On BookTV today, they had a panel of book reviewers at Yale. David Bromwich and Charles McGrath appeared to be the most informed and interesting of the group (Francine Prose, Daniel Mendelsohn, and Judith Shulevitz). Although McGrath seemed to be a tired but pragmatic New Yorker, his argumentation was by far the clearest. Seated nicely against this intellectual backdrop was Bromwich, whose idiosyncratic phrasing highlighted how much he lived in his head. But, Bromwich certainly dropped some knowledge, and it is his list of reviewers to read that I'm going to follow:
  1. Pauline Kael
  2. John Updike
  3. George Orwell
  4. Randall Jarrell

The Day of Critique continues with a reading of Senator Gravel's Pentagon Papers . This post mortem examination of a failed policy yielded many lessons, but most importantly:

  1. Historical and Current Context - This information is absolutely necessary to the maintenance of beneficial international relations. We had poor to no intelligence about Viet Nam until the early 60's, well after we had committed ourselves.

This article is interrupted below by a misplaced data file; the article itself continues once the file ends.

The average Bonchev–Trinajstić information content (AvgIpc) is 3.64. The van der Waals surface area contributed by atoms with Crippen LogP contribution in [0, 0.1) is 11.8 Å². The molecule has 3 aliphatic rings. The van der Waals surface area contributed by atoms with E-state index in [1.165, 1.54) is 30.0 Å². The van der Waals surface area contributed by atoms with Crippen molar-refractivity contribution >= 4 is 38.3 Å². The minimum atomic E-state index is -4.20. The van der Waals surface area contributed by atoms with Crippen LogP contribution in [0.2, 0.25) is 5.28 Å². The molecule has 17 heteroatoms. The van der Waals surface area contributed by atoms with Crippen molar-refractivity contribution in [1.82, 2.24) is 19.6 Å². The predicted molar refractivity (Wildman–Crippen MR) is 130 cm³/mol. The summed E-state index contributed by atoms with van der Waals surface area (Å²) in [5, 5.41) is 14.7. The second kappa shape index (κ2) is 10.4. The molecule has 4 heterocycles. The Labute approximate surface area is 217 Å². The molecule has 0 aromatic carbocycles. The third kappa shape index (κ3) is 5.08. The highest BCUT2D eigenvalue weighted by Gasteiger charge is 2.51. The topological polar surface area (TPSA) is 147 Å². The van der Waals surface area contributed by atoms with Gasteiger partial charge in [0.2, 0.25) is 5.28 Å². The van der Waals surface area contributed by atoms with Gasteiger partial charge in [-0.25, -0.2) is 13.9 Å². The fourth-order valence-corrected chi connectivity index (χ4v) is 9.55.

2. Goals - Public goals which are clearly ranked guide our decision-makers. The policy of containment was valued higher than the policy of fostering national determinism and open societies.
  3. Periodic Critical Evaluation - If we monitor our policies, we can quickly catch errors in judgment, and learn from our mistakes. If we ignore our policies' performance, we risk compounding multiple failures into an explosive situation. The detiorating situation in Viet Nam was answered by varying tactics, not by evaluating the causes of deterioration.

(I didn't read every page that Daniel Ellsberg stole, just the summaries of what is publicly available; this was 30 years ago, so it should be FOIA declassified, but the only reference I find is to the hardbound copies in LBJ's libary).